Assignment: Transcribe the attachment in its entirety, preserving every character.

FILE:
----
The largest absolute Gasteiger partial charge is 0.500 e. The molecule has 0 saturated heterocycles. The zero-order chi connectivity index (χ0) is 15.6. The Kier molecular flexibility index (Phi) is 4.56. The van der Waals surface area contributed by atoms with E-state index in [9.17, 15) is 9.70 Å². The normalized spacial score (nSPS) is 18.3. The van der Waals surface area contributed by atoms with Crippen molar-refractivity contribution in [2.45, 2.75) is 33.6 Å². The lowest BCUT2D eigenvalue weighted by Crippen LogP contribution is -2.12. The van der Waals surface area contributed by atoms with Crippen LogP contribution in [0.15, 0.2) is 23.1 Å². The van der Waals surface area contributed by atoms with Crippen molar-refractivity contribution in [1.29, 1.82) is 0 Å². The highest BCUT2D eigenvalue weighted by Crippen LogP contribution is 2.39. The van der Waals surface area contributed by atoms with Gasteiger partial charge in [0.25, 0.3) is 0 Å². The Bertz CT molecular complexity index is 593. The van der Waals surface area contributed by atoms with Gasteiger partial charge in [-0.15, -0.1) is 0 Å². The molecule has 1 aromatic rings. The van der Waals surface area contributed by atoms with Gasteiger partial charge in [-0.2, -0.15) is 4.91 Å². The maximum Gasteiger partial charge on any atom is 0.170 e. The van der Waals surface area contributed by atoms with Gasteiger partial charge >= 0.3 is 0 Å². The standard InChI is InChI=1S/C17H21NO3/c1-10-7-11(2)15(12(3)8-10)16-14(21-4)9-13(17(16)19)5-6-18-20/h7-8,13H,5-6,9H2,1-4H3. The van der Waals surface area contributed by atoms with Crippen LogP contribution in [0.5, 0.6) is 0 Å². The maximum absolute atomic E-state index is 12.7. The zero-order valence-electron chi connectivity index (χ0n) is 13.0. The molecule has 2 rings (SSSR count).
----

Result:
The largest absolute Gasteiger partial charge is 0.500 e. The molecule has 0 saturated heterocycles. The zero-order chi connectivity index (χ0) is 15.6. The Kier molecular flexibility index (Phi) is 4.56. The van der Waals surface area contributed by atoms with E-state index in [9.17, 15) is 9.70 Å². The normalized spacial score (nSPS) is 18.3. The van der Waals surface area contributed by atoms with Crippen molar-refractivity contribution in [2.45, 2.75) is 33.6 Å². The lowest BCUT2D eigenvalue weighted by Crippen LogP contribution is -2.12. The van der Waals surface area contributed by atoms with Crippen LogP contribution in [0.15, 0.2) is 23.1 Å². The van der Waals surface area contributed by atoms with Crippen molar-refractivity contribution in [1.29, 1.82) is 0 Å². The highest BCUT2D eigenvalue weighted by Crippen LogP contribution is 2.39. The van der Waals surface area contributed by atoms with Gasteiger partial charge in [0.25, 0.3) is 0 Å². The Bertz CT molecular complexity index is 593. The van der Waals surface area contributed by atoms with Gasteiger partial charge in [-0.15, -0.1) is 0 Å². The molecule has 1 aromatic rings. The van der Waals surface area contributed by atoms with Gasteiger partial charge in [-0.2, -0.15) is 4.91 Å². The maximum Gasteiger partial charge on any atom is 0.170 e. The van der Waals surface area contributed by atoms with Gasteiger partial charge >= 0.3 is 0 Å². The standard InChI is InChI=1S/C17H21NO3/c1-10-7-11(2)15(12(3)8-10)16-14(21-4)9-13(17(16)19)5-6-18-20/h7-8,13H,5-6,9H2,1-4H3. The van der Waals surface area contributed by atoms with Crippen LogP contribution in [0.5, 0.6) is 0 Å². The maximum absolute atomic E-state index is 12.7. The zero-order valence-electron chi connectivity index (χ0n) is 13.0. The molecule has 2 rings (SSSR count).